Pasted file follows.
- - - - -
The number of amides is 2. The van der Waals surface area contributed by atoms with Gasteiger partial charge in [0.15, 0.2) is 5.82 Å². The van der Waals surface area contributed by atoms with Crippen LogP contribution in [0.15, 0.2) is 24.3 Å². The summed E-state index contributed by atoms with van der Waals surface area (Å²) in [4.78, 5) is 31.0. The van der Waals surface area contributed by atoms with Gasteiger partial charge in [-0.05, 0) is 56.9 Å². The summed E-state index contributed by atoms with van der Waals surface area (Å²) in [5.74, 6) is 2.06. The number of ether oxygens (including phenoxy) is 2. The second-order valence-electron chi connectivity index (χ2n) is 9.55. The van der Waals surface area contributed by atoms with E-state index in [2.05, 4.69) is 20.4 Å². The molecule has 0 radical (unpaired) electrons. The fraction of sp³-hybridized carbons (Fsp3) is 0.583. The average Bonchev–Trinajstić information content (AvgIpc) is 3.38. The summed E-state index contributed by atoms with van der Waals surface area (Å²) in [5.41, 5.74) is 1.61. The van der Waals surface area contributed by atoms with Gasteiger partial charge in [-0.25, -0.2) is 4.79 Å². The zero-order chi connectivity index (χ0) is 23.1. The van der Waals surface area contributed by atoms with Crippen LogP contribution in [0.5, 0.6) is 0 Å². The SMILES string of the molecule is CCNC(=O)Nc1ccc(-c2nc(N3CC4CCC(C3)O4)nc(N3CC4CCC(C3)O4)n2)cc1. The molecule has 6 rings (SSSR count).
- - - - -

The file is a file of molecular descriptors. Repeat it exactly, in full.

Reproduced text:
The number of amides is 2. The van der Waals surface area contributed by atoms with Gasteiger partial charge in [0.15, 0.2) is 5.82 Å². The van der Waals surface area contributed by atoms with Crippen LogP contribution in [0.15, 0.2) is 24.3 Å². The summed E-state index contributed by atoms with van der Waals surface area (Å²) in [4.78, 5) is 31.0. The van der Waals surface area contributed by atoms with Gasteiger partial charge in [-0.05, 0) is 56.9 Å². The summed E-state index contributed by atoms with van der Waals surface area (Å²) in [5.74, 6) is 2.06. The number of ether oxygens (including phenoxy) is 2. The second-order valence-electron chi connectivity index (χ2n) is 9.55. The van der Waals surface area contributed by atoms with E-state index in [2.05, 4.69) is 20.4 Å². The molecule has 0 radical (unpaired) electrons. The fraction of sp³-hybridized carbons (Fsp3) is 0.583. The average Bonchev–Trinajstić information content (AvgIpc) is 3.38. The summed E-state index contributed by atoms with van der Waals surface area (Å²) in [5.41, 5.74) is 1.61. The van der Waals surface area contributed by atoms with Gasteiger partial charge in [-0.25, -0.2) is 4.79 Å². The zero-order chi connectivity index (χ0) is 23.1. The van der Waals surface area contributed by atoms with Crippen LogP contribution in [0.5, 0.6) is 0 Å². The SMILES string of the molecule is CCNC(=O)Nc1ccc(-c2nc(N3CC4CCC(C3)O4)nc(N3CC4CCC(C3)O4)n2)cc1. The molecule has 6 rings (SSSR count).